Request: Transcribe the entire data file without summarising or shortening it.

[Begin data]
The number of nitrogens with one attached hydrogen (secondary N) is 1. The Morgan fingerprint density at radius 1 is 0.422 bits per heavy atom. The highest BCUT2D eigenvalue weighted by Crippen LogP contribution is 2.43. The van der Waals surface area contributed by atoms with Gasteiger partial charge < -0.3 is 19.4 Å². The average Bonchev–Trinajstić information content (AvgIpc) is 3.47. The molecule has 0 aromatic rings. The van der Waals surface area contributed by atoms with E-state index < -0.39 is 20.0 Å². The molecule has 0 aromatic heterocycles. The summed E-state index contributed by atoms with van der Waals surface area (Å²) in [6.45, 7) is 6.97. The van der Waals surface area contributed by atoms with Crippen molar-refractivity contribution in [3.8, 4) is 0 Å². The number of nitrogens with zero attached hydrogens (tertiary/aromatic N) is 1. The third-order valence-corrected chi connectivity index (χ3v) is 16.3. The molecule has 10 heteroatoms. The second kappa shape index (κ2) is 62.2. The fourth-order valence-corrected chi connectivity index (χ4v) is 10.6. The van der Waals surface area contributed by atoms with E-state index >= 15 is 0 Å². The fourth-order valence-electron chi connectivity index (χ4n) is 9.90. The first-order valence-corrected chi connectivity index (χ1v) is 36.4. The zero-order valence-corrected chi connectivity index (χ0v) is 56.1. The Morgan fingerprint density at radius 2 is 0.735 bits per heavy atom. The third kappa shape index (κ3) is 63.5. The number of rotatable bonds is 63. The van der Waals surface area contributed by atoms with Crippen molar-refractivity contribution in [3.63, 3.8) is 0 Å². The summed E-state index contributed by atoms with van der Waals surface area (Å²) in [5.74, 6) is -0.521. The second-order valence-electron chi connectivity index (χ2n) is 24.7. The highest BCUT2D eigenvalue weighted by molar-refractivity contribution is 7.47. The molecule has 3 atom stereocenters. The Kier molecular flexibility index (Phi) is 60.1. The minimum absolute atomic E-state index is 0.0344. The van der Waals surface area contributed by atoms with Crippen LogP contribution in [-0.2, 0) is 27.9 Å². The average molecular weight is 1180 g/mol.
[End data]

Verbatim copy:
The number of nitrogens with one attached hydrogen (secondary N) is 1. The Morgan fingerprint density at radius 1 is 0.422 bits per heavy atom. The highest BCUT2D eigenvalue weighted by Crippen LogP contribution is 2.43. The van der Waals surface area contributed by atoms with Gasteiger partial charge < -0.3 is 19.4 Å². The average Bonchev–Trinajstić information content (AvgIpc) is 3.47. The molecule has 0 aromatic rings. The van der Waals surface area contributed by atoms with E-state index < -0.39 is 20.0 Å². The molecule has 0 aromatic heterocycles. The summed E-state index contributed by atoms with van der Waals surface area (Å²) in [6.45, 7) is 6.97. The van der Waals surface area contributed by atoms with Crippen molar-refractivity contribution in [3.8, 4) is 0 Å². The number of nitrogens with zero attached hydrogens (tertiary/aromatic N) is 1. The third-order valence-corrected chi connectivity index (χ3v) is 16.3. The molecule has 10 heteroatoms. The second kappa shape index (κ2) is 62.2. The fourth-order valence-corrected chi connectivity index (χ4v) is 10.6. The van der Waals surface area contributed by atoms with E-state index >= 15 is 0 Å². The fourth-order valence-electron chi connectivity index (χ4n) is 9.90. The first-order valence-corrected chi connectivity index (χ1v) is 36.4. The zero-order valence-corrected chi connectivity index (χ0v) is 56.1. The Morgan fingerprint density at radius 2 is 0.735 bits per heavy atom. The third kappa shape index (κ3) is 63.5. The number of rotatable bonds is 63. The van der Waals surface area contributed by atoms with Crippen molar-refractivity contribution in [3.63, 3.8) is 0 Å². The summed E-state index contributed by atoms with van der Waals surface area (Å²) in [5.74, 6) is -0.521. The second-order valence-electron chi connectivity index (χ2n) is 24.7. The highest BCUT2D eigenvalue weighted by molar-refractivity contribution is 7.47. The molecule has 3 atom stereocenters. The Kier molecular flexibility index (Phi) is 60.1. The minimum absolute atomic E-state index is 0.0344. The van der Waals surface area contributed by atoms with Crippen LogP contribution in [-0.2, 0) is 27.9 Å². The average molecular weight is 1180 g/mol.